Monday, November 28, 2005


Found an article today that doesn't bash Wal-Mart. I thought it portrayed Wal-Mart fairly.

But let's say we accept Dube's calculation that retail workers take home $4.7 billion less per year because Wal-Mart has busted unions and generally been ruthless. That loss to workers would still be dwarfed by the $50 billion-plus that Wal-Mart consumers save on food, never mind the much larger sums that they save altogether. Indeed, Furman points out that the wage suppression is so small that even its "victims" may be better off. Retail workers may take home less pay, but their purchasing power probably still grows thanks to Wal-Mart's low prices.

Americans have a lot more "stuff" in their houses because of how Wal-Mart operates. How many people rushed to Wal-Mart on Friday to pick up those TV's which were on sale.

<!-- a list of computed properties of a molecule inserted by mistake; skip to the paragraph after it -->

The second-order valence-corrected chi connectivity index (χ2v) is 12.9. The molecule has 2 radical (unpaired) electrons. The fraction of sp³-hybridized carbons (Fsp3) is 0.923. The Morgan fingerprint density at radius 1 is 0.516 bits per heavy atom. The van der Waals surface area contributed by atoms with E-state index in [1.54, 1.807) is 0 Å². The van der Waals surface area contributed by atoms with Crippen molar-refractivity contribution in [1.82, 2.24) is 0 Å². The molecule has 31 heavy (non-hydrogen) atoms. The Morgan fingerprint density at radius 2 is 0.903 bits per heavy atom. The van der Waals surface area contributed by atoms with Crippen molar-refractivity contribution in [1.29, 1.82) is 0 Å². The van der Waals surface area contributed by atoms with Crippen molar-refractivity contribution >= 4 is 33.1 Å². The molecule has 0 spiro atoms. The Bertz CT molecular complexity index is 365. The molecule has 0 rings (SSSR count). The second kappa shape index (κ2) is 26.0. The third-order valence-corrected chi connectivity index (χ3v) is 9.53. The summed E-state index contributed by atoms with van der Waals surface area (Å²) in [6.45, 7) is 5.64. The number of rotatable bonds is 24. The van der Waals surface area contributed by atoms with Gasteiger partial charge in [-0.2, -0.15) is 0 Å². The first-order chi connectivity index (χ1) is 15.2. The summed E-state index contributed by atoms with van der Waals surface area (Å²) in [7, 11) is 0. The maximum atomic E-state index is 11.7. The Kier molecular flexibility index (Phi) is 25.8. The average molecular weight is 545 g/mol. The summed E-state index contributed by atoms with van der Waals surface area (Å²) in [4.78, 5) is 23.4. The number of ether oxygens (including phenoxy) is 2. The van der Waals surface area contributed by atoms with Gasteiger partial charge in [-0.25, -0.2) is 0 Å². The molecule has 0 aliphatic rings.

Companies like Wal-Mart are not run by saints. They can treat workers and competitors roughly. They may be poor stewards of the environment. When they break the law they must be punished.

Wal-Mart is a business. It is not a charitable organization. All business' operate to make a profit. Why single out Wal-Mart just because they do it very well. If Wal-Mart breaks the law then it must face the courts like every one else.
If critics prevent the firm from opening new branches, they will prevent ordinary families from sharing in those gains. Poor Americans will be chief among the casualties.

It seems to me that Wal-Mart isn't the bad dude here. It's those who wish to see a business go bankrupt and a community lose out on benefits the company would bring.

Full Article

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